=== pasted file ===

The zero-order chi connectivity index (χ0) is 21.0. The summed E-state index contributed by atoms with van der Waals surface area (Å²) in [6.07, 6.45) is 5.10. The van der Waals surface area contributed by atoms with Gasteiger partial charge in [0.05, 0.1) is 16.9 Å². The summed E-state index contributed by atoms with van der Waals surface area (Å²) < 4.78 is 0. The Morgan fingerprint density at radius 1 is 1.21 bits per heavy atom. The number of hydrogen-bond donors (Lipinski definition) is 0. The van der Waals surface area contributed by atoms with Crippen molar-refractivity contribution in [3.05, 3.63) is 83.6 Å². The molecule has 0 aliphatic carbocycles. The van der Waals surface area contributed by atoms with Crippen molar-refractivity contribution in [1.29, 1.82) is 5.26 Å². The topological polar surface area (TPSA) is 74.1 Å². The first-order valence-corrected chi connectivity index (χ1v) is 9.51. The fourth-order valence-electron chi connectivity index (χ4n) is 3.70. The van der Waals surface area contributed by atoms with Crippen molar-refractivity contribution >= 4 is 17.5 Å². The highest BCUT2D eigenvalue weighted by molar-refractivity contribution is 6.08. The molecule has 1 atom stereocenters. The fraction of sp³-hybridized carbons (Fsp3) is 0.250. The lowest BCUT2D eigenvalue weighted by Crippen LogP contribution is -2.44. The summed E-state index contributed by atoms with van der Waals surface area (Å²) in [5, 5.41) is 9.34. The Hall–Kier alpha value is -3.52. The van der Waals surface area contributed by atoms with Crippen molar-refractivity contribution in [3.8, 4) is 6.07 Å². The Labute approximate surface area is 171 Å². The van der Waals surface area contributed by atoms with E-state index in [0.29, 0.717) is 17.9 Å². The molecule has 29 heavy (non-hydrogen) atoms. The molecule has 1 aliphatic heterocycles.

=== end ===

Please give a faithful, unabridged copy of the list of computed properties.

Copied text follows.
The zero-order chi connectivity index (χ0) is 21.0. The summed E-state index contributed by atoms with van der Waals surface area (Å²) in [6.07, 6.45) is 5.10. The van der Waals surface area contributed by atoms with Gasteiger partial charge in [0.05, 0.1) is 16.9 Å². The summed E-state index contributed by atoms with van der Waals surface area (Å²) < 4.78 is 0. The Morgan fingerprint density at radius 1 is 1.21 bits per heavy atom. The number of hydrogen-bond donors (Lipinski definition) is 0. The van der Waals surface area contributed by atoms with Crippen molar-refractivity contribution in [3.05, 3.63) is 83.6 Å². The molecule has 0 aliphatic carbocycles. The van der Waals surface area contributed by atoms with Crippen molar-refractivity contribution in [1.29, 1.82) is 5.26 Å². The topological polar surface area (TPSA) is 74.1 Å². The first-order valence-corrected chi connectivity index (χ1v) is 9.51. The fourth-order valence-electron chi connectivity index (χ4n) is 3.70. The van der Waals surface area contributed by atoms with Crippen molar-refractivity contribution >= 4 is 17.5 Å². The highest BCUT2D eigenvalue weighted by molar-refractivity contribution is 6.08. The molecule has 1 atom stereocenters. The fraction of sp³-hybridized carbons (Fsp3) is 0.250. The lowest BCUT2D eigenvalue weighted by Crippen LogP contribution is -2.44. The summed E-state index contributed by atoms with van der Waals surface area (Å²) in [5, 5.41) is 9.34. The Hall–Kier alpha value is -3.52. The van der Waals surface area contributed by atoms with Crippen molar-refractivity contribution in [3.8, 4) is 6.07 Å². The Labute approximate surface area is 171 Å². The van der Waals surface area contributed by atoms with E-state index in [0.29, 0.717) is 17.9 Å². The molecule has 29 heavy (non-hydrogen) atoms. The molecule has 1 aliphatic heterocycles.